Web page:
Since 1986 - Covering the Fastest Computers in the World and the People Who Run Them

Language Flags
February 27, 2014

Cracking the Silos of Custom Workflows

Nicole Hemsoth

In high performance computing, the time-honored concept of creating tailored workflows to address complex requirements is nothing new. However, with the advent of new tools to analyze and process data—not to mention store, sort and manage it—traditional ways of thinking about HPC workflows are falling by the wayside in favor of new approaches that might help balance, stabilize and shatter siloed environments.

Moving beyond HPC specifically, there are certainly plenty of options for managing large-scale, diverse workflows that are designed specifically for cloud environments, and increasingly, for “big data” workflows that require orchestration between custom and commercial analytics stacks, involving hops from private or public clouds, into Hadoop and over to other analytics engines. The issue is, while there are dedicated tools for addressing workflow demands of HPC environments specifically (GridEngine, Platform, Adaptive, etc.) , or cloud environments in particular (OpenStack, etc.), some, including Adaptive Computing, argue that there are no tools that tackle HPC, cloud and the new range of big data opportunities all together—and in a way that’s primed for the custom workflow models that are so often found in some of the most complex enterprise and research datacenters.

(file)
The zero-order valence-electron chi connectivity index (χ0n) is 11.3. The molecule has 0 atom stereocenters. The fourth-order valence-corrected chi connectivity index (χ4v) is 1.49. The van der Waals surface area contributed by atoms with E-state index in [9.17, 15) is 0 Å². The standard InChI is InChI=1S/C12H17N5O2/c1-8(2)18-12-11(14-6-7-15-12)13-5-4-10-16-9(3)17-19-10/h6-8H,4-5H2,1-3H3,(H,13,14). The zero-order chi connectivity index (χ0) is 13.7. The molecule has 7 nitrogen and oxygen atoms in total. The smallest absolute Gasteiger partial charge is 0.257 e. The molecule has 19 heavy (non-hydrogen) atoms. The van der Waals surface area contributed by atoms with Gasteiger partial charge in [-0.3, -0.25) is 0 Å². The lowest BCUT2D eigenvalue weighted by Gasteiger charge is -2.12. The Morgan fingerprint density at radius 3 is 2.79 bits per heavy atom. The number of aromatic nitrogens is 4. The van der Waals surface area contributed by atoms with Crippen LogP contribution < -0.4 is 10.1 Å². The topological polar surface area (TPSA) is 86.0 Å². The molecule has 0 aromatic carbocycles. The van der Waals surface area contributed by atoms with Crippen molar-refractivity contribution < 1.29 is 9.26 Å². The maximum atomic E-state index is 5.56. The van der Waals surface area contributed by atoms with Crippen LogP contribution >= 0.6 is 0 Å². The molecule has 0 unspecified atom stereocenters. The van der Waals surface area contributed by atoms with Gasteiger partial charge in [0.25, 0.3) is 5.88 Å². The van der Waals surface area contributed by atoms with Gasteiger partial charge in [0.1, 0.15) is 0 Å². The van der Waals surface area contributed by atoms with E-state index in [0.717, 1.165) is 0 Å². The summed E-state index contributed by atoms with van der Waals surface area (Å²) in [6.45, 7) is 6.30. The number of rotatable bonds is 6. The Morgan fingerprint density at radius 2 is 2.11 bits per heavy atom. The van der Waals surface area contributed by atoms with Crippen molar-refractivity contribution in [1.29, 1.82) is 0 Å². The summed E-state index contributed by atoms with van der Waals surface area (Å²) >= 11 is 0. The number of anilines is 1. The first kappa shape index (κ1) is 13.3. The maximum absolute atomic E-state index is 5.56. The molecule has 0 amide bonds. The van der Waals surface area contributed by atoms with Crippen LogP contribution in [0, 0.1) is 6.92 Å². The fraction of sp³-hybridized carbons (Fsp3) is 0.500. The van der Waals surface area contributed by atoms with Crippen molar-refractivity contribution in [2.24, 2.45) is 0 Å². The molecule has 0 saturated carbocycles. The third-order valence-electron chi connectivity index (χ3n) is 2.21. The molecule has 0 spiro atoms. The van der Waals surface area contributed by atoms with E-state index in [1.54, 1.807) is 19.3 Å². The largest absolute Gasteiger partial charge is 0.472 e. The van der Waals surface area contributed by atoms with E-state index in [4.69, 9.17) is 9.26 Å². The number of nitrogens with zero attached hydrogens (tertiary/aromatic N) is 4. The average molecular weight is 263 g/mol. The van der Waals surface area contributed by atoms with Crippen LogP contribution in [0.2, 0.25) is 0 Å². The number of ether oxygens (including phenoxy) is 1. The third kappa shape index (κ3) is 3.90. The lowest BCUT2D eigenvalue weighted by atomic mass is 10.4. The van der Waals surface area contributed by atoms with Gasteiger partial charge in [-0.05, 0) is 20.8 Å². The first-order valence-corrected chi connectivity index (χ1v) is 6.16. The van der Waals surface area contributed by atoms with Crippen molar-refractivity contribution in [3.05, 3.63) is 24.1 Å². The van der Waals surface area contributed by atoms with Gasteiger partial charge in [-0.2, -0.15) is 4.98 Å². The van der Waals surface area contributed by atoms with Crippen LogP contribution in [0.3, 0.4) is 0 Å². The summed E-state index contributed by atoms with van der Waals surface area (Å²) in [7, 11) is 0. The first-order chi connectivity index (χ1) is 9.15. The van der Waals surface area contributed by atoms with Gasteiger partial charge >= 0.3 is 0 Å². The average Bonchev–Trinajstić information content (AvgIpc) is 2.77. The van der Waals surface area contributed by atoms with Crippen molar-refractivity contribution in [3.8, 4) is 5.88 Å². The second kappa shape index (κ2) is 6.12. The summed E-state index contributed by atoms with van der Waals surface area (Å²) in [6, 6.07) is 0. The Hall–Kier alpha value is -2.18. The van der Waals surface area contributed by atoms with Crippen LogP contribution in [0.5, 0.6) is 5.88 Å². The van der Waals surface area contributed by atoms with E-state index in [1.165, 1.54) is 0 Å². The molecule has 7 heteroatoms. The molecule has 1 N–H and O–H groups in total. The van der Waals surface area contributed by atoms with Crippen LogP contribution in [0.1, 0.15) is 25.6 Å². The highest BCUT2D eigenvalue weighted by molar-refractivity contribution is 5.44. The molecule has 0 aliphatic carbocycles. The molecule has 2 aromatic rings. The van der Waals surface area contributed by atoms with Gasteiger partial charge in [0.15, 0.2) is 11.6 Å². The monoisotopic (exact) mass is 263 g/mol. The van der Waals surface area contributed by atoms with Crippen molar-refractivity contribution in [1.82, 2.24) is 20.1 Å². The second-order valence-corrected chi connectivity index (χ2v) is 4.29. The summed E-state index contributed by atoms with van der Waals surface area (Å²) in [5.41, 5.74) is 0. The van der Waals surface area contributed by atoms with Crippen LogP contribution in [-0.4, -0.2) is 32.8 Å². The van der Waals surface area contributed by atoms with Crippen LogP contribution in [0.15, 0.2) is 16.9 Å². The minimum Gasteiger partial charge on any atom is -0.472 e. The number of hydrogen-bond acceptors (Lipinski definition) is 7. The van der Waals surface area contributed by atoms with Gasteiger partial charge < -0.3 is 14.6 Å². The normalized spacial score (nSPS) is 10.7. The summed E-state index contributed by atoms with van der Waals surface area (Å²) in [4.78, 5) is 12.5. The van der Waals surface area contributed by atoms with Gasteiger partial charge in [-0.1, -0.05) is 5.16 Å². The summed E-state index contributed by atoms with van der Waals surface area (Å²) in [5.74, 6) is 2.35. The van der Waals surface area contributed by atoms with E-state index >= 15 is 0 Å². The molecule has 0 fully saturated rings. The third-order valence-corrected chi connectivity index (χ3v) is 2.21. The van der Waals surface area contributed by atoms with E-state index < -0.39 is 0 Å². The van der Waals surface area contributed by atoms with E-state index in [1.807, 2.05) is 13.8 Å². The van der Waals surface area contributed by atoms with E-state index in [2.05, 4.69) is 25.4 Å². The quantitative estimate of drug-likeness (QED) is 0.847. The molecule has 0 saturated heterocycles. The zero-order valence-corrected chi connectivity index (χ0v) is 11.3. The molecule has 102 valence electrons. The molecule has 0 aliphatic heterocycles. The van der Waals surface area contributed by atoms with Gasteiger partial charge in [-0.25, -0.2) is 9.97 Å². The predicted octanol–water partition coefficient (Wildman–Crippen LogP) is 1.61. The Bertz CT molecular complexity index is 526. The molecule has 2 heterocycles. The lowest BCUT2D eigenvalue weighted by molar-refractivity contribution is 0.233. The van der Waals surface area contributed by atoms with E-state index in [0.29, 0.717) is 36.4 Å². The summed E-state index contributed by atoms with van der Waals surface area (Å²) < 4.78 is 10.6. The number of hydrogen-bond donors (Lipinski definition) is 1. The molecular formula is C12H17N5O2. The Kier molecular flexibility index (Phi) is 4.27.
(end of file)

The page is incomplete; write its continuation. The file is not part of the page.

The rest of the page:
In their experience with large organizations including NOAA, the Department of Defense and others, Adaptive Computing has had the opportunity to look under the hoods of some complicated engines for doing everything from oil exploration to addressing national security concerns. These users—and around 60% of those they recently surveyed across the public and private sector (beyond HPC exclusively) tended to have custom, homegrown workflows, which often leads to a host of problems, including a lack of flexibility to adopt new tools, time consumption spent on manually handling the complexity, and of course, overall inefficiency across the datacenter.

That 60% is a striking figure when one considers that the advent of new tools being considered to address the growing bevy of “big data” problems means more custom scripting and management of an already top-heavy stack. According to Adaptive Computing’s Jill King, this means the addition of more silos, which is exactly the opposite of what’s needed for mission-critical environments. Adaptive’s answer to this complexity is called Big Workflow, which for now means addressing these homegrown environments with a different type of glue than has been used to bind many of the HPC centers they’ve worked with over the last ten years with Moab.